The hypothalamus appears to be quite sensitive to nutritional programming as demonstrated through various animal models. This is not surprising as the hypothalamus houses the arcuate nucleus that contains the neurons for stimulating and suppressing appetite. Neurons containing neuropeptide Y (NPY) and GABA are found in the arcuate nucleus and are important in regulating appetite behaviour. Leptin and insulin, however, can inhibit the hormones of these neurons, thereby, suppressing an individual’s appetite. Therefore, alterations in hormones and their receptors of this region of the hypothalamus can have a profound influence on the appetite behaviour of the individual. Alterations in the functioning of the leptin receptors as well as its secretion have been associated with obesity, overeating, and other metabolic diseases. For example, maternal high-fat diets have been demonstrated to induce leptin resistance in the hypothalamus of rat offspring, which led to an increase in body-weight gain during adulthood [49]. Other studies have also demonstrated increased concentrations of leptin in circulation of rats born to calorie-restricted mothers leading to leptin resistances and alterations in their feeding behaviour [50]. Additionally, male offspring born to the calorie-restricted mothers tended to consume more calories and gain more weight than control offspring [50]. The authors suggest that these effects could be explained by the lack of leptin surge that is normally observed between 6–14 days of postnatal development that is responsible for developing and differentiating the appetite control pathways in the hypothalamus. Other studies also support these findings as the mRNA expression levels of the leptin receptor in the hypothalamus of female rats born to mothers fed a high fat diet have been shown to increase, which is thought to be one reason for the observed increase in leptin levels [51]. However, it should also be noted that obese mothers or mothers with gestational diabetes have a higher concentrations of leptin in circulation that can reach the fetus affecting their programming [52].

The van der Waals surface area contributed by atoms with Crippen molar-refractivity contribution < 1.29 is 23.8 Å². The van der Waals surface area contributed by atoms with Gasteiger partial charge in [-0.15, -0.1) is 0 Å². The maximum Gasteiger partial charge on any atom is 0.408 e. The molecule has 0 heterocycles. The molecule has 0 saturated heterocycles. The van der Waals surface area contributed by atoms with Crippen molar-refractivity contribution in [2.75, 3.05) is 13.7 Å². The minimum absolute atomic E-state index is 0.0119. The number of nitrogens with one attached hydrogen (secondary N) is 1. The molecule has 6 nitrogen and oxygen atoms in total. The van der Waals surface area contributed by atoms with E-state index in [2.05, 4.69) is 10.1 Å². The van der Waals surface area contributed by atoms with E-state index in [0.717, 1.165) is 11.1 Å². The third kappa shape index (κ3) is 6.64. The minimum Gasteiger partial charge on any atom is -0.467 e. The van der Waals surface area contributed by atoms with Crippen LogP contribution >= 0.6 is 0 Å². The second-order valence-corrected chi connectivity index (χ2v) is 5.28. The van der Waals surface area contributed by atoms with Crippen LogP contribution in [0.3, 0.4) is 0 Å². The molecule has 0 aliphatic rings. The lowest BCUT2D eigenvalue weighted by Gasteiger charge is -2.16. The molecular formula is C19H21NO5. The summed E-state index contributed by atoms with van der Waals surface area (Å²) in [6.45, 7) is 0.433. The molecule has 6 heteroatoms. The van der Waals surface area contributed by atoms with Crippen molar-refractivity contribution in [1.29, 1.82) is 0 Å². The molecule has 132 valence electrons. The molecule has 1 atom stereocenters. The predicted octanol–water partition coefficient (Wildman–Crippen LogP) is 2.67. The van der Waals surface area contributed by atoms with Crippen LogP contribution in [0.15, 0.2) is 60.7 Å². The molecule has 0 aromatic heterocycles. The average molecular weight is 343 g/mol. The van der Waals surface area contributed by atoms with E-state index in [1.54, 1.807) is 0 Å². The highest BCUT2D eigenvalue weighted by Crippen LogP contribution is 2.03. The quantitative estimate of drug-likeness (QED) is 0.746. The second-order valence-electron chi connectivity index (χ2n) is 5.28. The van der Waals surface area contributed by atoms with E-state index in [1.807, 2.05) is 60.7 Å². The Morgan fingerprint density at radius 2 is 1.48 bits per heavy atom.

The high level of triglycerides has also been proposed to play a role in altering the leptin profile of the fetus and increasing their susceptibility to adulthood disease. Studies have found that offspring leptin levels dramatically decline following parturition, possibly due to the higher concentration of maternal triglycerides in circulation [52]. Triglycerides have been shown to limit the amount of leptin crossing the fetal blood-brain barrier, creating somewhat of a leptin deficiency in these offspring [52]. This is concerning as studies have found that offspring with low postnatal leptin levels also tend to deposit fat tissue faster and gain more weight during lactation compared to their control counterparts [53].